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Sign me up: Uisenma Borchu

Munich film student Uisenma Borchu captures the myth and spirit of Mongolian horse races for luxury cashmere brand Thos in this stunning branded short film. Here we catch up with the young Mongolian-German director about making the magic tangible.

How did the film, Philosophy of Dust, come about?

Tschagsalmaa, the founder and designer of Thos, told me about the idea and philosophy of her brand and we decided to accompany her to film these special races in Mongolia.

We were very happy that the experienced DOP Sven Zellner who had already made films in Mongolia agreed to take the pictures (see his photography series in Related Content). His last documentary was about Mongolian Ninjas, illegal goldminers, that Sven and I cut together. That was a huge advantage as we’d already established we wanted to work with documentary.

We have relations in Mongolia who are nomads and they directed us to the area where we found some young boys preparing for the race. During the race our 12 year old protagonist Dashgomb wore the cashmere sweater that became imbued with dust and sweat. We later went to Paris to shoot the model Ornella wearing the lucky sweater.

What was behind your decision to shoot in black and white?

THOS stands for a value that is universal, for something intangible like luck and energy. So it was the visual element for me to shoot in black and white, to represent the two different worlds: A very old myth in Mongolia and the contemporary Paris, urban and modern, but they have the same longings in life.

THOS is about a universal feeling. Every human being knows it. And to film the horse race and the girl in Paris in black and white connects them, they are far away from each other but spiritually connected.

I see the material also as historical. It is a documentation of our world today and with the sweater it means there is also a dialogue between the cultures.

photographed by Sven Zellner

How difficult was it to film the boys?

It was so inspiring and powerful to be with the children who wore the sweaters. The belief of the Mongolian people is so strong and in the film you can feel the genuine feelings of the children and of the other people trying to get in touch with the sweat.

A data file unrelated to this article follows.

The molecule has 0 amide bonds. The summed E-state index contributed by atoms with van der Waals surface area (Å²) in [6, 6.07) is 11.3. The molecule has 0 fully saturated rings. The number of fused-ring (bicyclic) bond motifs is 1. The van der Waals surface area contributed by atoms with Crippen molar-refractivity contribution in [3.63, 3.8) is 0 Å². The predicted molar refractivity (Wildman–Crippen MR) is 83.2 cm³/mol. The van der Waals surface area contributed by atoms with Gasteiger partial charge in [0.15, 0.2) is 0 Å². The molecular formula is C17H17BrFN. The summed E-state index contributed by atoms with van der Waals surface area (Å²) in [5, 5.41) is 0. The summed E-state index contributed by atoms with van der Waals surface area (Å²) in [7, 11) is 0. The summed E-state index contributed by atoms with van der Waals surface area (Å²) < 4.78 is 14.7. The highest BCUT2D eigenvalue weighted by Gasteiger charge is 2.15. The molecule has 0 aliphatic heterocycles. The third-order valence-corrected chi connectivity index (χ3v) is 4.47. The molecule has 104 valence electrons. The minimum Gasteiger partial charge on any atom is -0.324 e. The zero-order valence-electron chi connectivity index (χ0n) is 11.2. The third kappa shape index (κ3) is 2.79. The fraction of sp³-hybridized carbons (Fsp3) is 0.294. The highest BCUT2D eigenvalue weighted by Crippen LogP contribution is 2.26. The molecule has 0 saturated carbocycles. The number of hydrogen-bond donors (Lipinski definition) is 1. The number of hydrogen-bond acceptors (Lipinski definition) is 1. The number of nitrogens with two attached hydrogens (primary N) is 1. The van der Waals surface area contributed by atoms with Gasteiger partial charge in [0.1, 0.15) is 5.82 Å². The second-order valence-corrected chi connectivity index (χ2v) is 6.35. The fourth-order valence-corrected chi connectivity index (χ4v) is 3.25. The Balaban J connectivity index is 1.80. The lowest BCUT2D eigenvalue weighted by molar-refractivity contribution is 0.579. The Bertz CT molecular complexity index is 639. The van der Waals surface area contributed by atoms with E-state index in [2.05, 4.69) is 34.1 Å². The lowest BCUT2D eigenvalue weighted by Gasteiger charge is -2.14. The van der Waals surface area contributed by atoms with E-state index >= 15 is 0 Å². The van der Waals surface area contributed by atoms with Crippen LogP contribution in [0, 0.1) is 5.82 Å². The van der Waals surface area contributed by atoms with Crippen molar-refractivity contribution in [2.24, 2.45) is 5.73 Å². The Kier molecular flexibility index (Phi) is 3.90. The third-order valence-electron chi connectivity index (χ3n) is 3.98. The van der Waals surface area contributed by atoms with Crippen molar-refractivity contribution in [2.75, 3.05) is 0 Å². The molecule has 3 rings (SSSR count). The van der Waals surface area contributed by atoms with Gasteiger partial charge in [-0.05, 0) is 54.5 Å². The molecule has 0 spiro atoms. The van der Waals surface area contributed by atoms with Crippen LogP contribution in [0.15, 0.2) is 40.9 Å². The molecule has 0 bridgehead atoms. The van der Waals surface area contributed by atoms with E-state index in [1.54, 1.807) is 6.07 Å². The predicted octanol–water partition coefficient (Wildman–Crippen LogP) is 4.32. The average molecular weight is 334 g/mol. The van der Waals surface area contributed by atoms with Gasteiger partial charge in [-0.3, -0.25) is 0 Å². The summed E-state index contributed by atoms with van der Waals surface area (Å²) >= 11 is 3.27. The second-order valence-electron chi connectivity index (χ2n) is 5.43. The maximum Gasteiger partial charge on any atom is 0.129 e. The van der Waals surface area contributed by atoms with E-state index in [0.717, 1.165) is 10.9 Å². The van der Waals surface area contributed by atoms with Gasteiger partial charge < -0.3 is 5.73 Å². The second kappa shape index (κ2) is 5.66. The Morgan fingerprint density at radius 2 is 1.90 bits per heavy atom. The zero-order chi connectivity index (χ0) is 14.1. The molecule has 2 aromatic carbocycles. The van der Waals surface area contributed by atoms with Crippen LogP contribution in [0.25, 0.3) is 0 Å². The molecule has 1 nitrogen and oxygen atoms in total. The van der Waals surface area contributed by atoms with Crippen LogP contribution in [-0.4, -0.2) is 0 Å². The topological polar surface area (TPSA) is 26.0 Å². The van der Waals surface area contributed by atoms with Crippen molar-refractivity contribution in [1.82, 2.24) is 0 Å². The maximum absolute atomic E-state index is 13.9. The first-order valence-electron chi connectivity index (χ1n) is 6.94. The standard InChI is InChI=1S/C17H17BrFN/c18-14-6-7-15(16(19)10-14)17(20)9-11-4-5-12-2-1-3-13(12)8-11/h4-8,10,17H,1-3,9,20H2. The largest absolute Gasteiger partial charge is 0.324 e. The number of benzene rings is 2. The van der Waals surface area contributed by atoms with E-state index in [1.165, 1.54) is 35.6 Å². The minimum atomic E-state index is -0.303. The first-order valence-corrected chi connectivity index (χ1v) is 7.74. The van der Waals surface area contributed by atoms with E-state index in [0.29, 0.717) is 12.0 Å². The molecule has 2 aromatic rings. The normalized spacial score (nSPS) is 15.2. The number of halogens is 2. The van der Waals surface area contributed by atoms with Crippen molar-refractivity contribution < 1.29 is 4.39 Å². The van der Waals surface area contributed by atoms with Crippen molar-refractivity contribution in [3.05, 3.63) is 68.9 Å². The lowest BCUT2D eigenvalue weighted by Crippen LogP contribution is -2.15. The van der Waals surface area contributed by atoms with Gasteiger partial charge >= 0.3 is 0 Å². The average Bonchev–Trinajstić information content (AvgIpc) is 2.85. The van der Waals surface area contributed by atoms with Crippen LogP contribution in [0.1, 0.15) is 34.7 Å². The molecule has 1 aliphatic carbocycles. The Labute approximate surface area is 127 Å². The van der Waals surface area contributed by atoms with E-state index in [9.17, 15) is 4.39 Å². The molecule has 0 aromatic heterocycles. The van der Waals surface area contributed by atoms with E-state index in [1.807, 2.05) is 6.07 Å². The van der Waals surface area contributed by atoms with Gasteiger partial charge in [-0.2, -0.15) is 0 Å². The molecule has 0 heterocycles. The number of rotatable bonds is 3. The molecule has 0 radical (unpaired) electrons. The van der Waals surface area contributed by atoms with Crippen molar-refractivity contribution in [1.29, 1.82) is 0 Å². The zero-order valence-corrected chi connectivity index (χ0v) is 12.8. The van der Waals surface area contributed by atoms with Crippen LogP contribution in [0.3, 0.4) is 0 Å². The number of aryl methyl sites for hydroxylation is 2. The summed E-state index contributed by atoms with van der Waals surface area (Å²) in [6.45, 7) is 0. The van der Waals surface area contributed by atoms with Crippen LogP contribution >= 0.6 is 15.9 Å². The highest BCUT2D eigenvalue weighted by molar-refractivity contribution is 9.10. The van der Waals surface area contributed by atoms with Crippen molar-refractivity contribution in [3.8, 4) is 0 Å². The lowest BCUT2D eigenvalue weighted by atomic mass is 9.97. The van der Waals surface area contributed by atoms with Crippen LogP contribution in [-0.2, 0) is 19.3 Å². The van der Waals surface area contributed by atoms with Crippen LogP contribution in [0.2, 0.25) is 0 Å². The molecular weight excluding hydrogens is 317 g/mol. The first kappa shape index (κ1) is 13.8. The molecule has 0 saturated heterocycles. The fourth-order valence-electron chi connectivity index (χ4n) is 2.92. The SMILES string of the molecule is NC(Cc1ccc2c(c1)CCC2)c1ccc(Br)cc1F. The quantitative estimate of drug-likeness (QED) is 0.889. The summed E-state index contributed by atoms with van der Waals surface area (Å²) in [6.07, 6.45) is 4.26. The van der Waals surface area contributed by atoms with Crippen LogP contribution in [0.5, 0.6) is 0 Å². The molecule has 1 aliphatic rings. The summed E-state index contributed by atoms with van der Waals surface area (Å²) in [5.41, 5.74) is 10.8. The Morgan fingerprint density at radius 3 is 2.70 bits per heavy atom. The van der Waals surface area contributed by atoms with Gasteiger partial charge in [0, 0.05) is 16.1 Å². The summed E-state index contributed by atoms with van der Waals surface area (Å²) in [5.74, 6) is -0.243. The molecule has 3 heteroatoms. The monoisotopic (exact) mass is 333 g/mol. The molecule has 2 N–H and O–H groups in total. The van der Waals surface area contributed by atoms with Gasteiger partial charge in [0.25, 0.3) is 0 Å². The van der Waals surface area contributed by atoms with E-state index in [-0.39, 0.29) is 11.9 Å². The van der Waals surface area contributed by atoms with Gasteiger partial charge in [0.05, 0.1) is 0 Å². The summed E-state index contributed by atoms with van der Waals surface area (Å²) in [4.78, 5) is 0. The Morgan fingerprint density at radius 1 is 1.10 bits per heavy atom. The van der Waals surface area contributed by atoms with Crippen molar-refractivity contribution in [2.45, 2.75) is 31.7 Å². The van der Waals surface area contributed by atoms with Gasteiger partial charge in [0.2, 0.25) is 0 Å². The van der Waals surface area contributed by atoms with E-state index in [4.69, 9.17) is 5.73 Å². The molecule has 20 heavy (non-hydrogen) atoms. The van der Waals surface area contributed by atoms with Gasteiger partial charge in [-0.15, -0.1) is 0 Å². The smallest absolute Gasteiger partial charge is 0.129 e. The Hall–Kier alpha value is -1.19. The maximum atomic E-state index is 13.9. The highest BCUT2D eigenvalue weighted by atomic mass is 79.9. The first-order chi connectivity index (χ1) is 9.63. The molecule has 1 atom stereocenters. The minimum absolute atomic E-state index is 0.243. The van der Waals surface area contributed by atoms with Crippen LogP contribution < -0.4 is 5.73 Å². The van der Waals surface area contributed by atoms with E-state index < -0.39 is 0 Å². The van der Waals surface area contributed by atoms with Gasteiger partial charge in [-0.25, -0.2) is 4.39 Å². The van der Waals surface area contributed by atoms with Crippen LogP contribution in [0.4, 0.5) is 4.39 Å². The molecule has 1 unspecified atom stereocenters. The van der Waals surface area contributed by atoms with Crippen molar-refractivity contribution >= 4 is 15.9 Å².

In Mongolia it was wintertime and already minus 30 degrees in the capital Ulaan Baatar. It was extreme and also a beautiful experience. As we drove into the desert I was worried if our equipment was going to handle the cold. We shot on Canon 5 D Mark II, Sony EX 1 and a Go Pro.

It was very special to watch the boys and how they prepared for the races. I marveled how tough the boys were with the cold. Most of them didn’t wear any gloves for the race of about 14 kilometers at a speed of almost 70 km per hour.

photographed by Sven Zellner 3

Tell us about the location please.

We shot in the Gobi desert for seven days and we lived the whole time with the nomads to be very close with them. So we also spent time with them while they were doing their normal work.

What are you currently up to?

I’m a film student at the University of Television and Film in Munich. Until now I’ve made documentaries, and also commercials and experimental films. I just finished a documentary about the life of a nomad boy for the German television children’s channel, Kinder Kanal.

Now I’m writing my first feature film which I hope to shoot in the beginning of next year.

Filmmaking is a way to express myself. I want to put certain things in context to create new content. When I find a friction, new thoughts, it means success to me. That’s why filmmaking is so full of tension.

Mongolian Nomads

You have an interesting heritage, how does this impact on your work?

My mother studied in Berlin, in the former GDR German Democratic Republic. As I was born in Mongolia she was working in Germany and in Mongolia until my parents decided to move entirely to Germany when I was five years old. So my brother, sister and I began a new life with our parents in Germany in 1990.

Life was very confusing through the upheaval and the big change switching from the Mongolian culture to the German one.
But growing up between these two different ways of thinking is very important and special to me, it is my source of stories and feelings.

All stills photographs taken by cinematographer Sven Zellner

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